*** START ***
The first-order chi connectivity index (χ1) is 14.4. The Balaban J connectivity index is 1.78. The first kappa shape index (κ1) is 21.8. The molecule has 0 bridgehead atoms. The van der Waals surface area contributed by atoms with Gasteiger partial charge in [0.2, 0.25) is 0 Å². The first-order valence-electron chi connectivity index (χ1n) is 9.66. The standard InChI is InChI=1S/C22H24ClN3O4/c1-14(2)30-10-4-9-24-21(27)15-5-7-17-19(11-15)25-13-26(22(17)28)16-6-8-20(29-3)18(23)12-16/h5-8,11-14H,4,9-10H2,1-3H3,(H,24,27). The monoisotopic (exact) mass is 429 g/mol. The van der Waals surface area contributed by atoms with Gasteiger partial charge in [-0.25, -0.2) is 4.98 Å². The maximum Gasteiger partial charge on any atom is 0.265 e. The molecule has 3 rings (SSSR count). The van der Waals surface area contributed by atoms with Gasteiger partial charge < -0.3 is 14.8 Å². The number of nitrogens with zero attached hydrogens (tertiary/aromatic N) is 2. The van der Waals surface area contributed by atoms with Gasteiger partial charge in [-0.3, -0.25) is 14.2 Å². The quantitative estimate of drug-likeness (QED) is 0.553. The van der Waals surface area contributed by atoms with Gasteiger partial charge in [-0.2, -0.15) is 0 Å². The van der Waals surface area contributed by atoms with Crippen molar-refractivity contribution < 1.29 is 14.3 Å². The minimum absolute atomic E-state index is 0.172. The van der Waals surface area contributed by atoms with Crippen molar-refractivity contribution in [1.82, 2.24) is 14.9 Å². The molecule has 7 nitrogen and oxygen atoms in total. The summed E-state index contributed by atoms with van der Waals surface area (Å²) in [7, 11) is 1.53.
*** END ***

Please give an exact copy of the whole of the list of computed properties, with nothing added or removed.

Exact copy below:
The first-order chi connectivity index (χ1) is 14.4. The Balaban J connectivity index is 1.78. The first kappa shape index (κ1) is 21.8. The molecule has 0 bridgehead atoms. The van der Waals surface area contributed by atoms with Gasteiger partial charge in [0.2, 0.25) is 0 Å². The first-order valence-electron chi connectivity index (χ1n) is 9.66. The standard InChI is InChI=1S/C22H24ClN3O4/c1-14(2)30-10-4-9-24-21(27)15-5-7-17-19(11-15)25-13-26(22(17)28)16-6-8-20(29-3)18(23)12-16/h5-8,11-14H,4,9-10H2,1-3H3,(H,24,27). The monoisotopic (exact) mass is 429 g/mol. The van der Waals surface area contributed by atoms with Gasteiger partial charge in [-0.25, -0.2) is 4.98 Å². The maximum Gasteiger partial charge on any atom is 0.265 e. The molecule has 3 rings (SSSR count). The van der Waals surface area contributed by atoms with Gasteiger partial charge < -0.3 is 14.8 Å². The number of nitrogens with zero attached hydrogens (tertiary/aromatic N) is 2. The van der Waals surface area contributed by atoms with Gasteiger partial charge in [-0.3, -0.25) is 14.2 Å². The quantitative estimate of drug-likeness (QED) is 0.553. The van der Waals surface area contributed by atoms with Gasteiger partial charge in [-0.2, -0.15) is 0 Å². The van der Waals surface area contributed by atoms with Crippen molar-refractivity contribution < 1.29 is 14.3 Å². The minimum absolute atomic E-state index is 0.172. The van der Waals surface area contributed by atoms with Crippen molar-refractivity contribution in [1.82, 2.24) is 14.9 Å². The molecule has 7 nitrogen and oxygen atoms in total. The summed E-state index contributed by atoms with van der Waals surface area (Å²) in [7, 11) is 1.53.